Jade Restaurant and the bridge that goes through its property is one of several lots that the city will have to acquire as part of its Dry Creek flood protection plans.

Jade Restaurant and the bridge that goes through its property is one of several lots that the city will have to acquire as part of its Dry Creek flood protection plans.

City to acquire land as part of Dry Creek improvements

According to the Dry Creek Flood Mitigation Study, the city is exploring land acquisitions for the Dry Creek flood protection plans.

The city is in the process of exploring land acquisitions for the Dry Creek flood protection plans, city engineer Guy Cicon said.

According to the Dry Creek Flood Mitigation Study commissioned by the city in 2013, the option chosen by the city requires the acquisition of the Jade Restaurant property in order to remove the Restaurant bridge located there. The Bute Street Rail Bridge—just behind Third Avenue—would also have to be removed.

While details of the land acquisitions will remain in-camera until a decision is reached, Cicon said that the city hopes that the land acquisitions will be finished this spring so that a request for proposal can be proceed as scheduled in April and a contract awarded in May, with the work to be completed during summer 2015.

Cicon told city council at their Jan. 26 meeting that Dry Creek improvements this summer, city engineer Guy Cicon told city council at their Jan. 26 meeting.

“The general premise of improving the storm water drainage in this stream is to improve the capacity of the channel,” Cicon said.

The project will include 550 metres of channel improvements downstream of 3rd Avenue, a new box culvert under Third Avenue, 100 metres of channel improvements between Third and Fourth Avenue, bridge improvements under Fourth Avenue and 40 metres of channel improvements upstream of Fourth Avenue.

Channel improvements will include widening the channel, adding fish-friendly slope enhancements and a sediment trap upstream of Fourth Avenue.

The project will be funded one-third by the city and two-thirds by federal and provincial grants.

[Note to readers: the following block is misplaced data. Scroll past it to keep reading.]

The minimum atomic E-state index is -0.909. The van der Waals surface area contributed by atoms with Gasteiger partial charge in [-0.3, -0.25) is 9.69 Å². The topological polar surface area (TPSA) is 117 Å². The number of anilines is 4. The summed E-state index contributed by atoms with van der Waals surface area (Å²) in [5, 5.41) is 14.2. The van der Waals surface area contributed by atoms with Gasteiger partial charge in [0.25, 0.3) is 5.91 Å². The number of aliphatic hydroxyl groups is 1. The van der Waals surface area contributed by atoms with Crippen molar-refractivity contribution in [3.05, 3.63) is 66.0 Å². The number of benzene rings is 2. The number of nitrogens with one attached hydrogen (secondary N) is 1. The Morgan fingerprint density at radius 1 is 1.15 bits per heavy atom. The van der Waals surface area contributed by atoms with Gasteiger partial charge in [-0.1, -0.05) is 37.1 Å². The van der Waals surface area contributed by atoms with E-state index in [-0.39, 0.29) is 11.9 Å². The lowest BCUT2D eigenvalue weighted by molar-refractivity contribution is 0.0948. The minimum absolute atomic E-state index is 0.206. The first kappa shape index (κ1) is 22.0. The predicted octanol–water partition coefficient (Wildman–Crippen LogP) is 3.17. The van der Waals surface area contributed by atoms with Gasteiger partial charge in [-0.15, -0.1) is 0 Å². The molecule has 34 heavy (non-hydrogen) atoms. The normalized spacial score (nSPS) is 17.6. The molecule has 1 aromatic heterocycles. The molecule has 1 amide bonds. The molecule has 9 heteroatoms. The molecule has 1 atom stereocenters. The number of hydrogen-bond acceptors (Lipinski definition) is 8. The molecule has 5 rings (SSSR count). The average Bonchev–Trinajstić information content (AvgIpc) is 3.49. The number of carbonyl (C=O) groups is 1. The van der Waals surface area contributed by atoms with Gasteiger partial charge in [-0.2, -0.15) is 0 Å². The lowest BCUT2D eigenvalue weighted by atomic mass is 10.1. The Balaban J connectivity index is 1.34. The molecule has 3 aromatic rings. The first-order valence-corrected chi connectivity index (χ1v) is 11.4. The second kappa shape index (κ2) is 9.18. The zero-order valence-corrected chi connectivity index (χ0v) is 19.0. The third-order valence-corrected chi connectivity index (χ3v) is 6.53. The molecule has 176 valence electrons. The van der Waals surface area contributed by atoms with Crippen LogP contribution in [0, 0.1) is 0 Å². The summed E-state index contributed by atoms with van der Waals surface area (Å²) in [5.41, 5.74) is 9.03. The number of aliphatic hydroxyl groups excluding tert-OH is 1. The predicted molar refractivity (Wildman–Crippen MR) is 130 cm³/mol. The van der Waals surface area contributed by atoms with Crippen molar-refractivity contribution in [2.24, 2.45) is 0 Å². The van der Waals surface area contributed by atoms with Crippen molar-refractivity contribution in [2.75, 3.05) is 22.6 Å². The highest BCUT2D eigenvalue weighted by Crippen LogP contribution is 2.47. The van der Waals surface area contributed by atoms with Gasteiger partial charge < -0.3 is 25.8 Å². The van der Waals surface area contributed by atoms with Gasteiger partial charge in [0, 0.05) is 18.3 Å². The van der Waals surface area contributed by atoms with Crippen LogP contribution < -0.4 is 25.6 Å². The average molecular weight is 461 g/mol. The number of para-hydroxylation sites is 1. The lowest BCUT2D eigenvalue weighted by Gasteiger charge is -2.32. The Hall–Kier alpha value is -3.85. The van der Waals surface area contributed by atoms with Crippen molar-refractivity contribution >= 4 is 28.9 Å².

Part of the issue is that the channel behind the Dairy Queen has very dense bush and over the years the area has accumulated a significant amount of sediment and debris. Cicon said that if the base of that channel is widened the problem could be alleviated.

The improved creek will have a gravel and boulder bottom to ensure suitable fish habitats with some rip-rap along the sides to curtail erosion, Cicon’s report stated.

Coun. Jack McLeman questioned whether or not the Dry Creek channel improvements would help with both the flooding at the bottom of the Third Avenue hill and the flooding closer to the Third Avenue and Bute intersection.

“The situation we had last time didn’t seem to be [Dry] Creek overflowing, it seemed to be the manhole pumping up… I just want to make sure we’re doing the right thing,” McLeman said.

Cicon told council that the flooding by Third and Bute was being investigated.

“We’re waiting for the water to go down a little bit and we’ll send our camera into those particular pipes and model that one out to see if there’s anything unique with that one,” he said adding that while he didn’t want to presume what may or may not be there, he had “some solutions that aren’t enormous fixes for that particular situation down there.”

Cicon admitted that the improvements were not a fool proof fix.

“The downstream impacts of a driving tide and the storm surge is hard to fight against” but that their “modeling does show that there’ll be significant improvement.”

reporter@albernivalleynews.com

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